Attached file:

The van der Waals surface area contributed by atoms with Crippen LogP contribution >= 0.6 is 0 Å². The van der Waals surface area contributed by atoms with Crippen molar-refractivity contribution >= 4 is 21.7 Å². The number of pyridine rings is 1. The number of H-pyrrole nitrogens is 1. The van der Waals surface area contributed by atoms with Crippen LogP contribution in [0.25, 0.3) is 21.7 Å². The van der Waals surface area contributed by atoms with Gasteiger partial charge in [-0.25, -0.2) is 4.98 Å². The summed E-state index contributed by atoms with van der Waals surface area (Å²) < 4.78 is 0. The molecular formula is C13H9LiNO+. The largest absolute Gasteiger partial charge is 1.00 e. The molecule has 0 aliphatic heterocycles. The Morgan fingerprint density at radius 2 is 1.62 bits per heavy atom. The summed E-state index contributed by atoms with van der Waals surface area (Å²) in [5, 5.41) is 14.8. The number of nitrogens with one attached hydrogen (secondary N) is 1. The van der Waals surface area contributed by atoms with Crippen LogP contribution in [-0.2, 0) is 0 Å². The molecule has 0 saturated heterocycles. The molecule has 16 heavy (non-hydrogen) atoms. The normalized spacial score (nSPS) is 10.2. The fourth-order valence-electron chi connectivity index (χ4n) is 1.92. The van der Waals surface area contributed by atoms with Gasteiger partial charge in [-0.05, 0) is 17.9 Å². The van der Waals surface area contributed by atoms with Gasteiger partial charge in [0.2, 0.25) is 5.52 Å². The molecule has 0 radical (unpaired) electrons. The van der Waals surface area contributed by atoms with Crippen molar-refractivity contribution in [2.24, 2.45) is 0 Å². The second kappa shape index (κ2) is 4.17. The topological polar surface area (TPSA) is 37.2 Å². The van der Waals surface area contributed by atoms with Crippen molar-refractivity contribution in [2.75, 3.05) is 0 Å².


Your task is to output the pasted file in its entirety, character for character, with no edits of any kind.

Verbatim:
The van der Waals surface area contributed by atoms with Crippen LogP contribution >= 0.6 is 0 Å². The van der Waals surface area contributed by atoms with Crippen molar-refractivity contribution >= 4 is 21.7 Å². The number of pyridine rings is 1. The number of H-pyrrole nitrogens is 1. The van der Waals surface area contributed by atoms with Crippen LogP contribution in [0.25, 0.3) is 21.7 Å². The van der Waals surface area contributed by atoms with Gasteiger partial charge in [-0.25, -0.2) is 4.98 Å². The summed E-state index contributed by atoms with van der Waals surface area (Å²) < 4.78 is 0. The molecular formula is C13H9LiNO+. The largest absolute Gasteiger partial charge is 1.00 e. The molecule has 0 aliphatic heterocycles. The Morgan fingerprint density at radius 2 is 1.62 bits per heavy atom. The summed E-state index contributed by atoms with van der Waals surface area (Å²) in [5, 5.41) is 14.8. The number of nitrogens with one attached hydrogen (secondary N) is 1. The van der Waals surface area contributed by atoms with Crippen LogP contribution in [-0.2, 0) is 0 Å². The molecule has 0 saturated heterocycles. The molecule has 16 heavy (non-hydrogen) atoms. The normalized spacial score (nSPS) is 10.2. The fourth-order valence-electron chi connectivity index (χ4n) is 1.92. The van der Waals surface area contributed by atoms with Gasteiger partial charge in [-0.05, 0) is 17.9 Å². The van der Waals surface area contributed by atoms with Gasteiger partial charge in [0.2, 0.25) is 5.52 Å². The molecule has 0 radical (unpaired) electrons. The van der Waals surface area contributed by atoms with Crippen molar-refractivity contribution in [2.24, 2.45) is 0 Å². The second kappa shape index (κ2) is 4.17. The topological polar surface area (TPSA) is 37.2 Å². The van der Waals surface area contributed by atoms with Crippen molar-refractivity contribution in [2.75, 3.05) is 0 Å².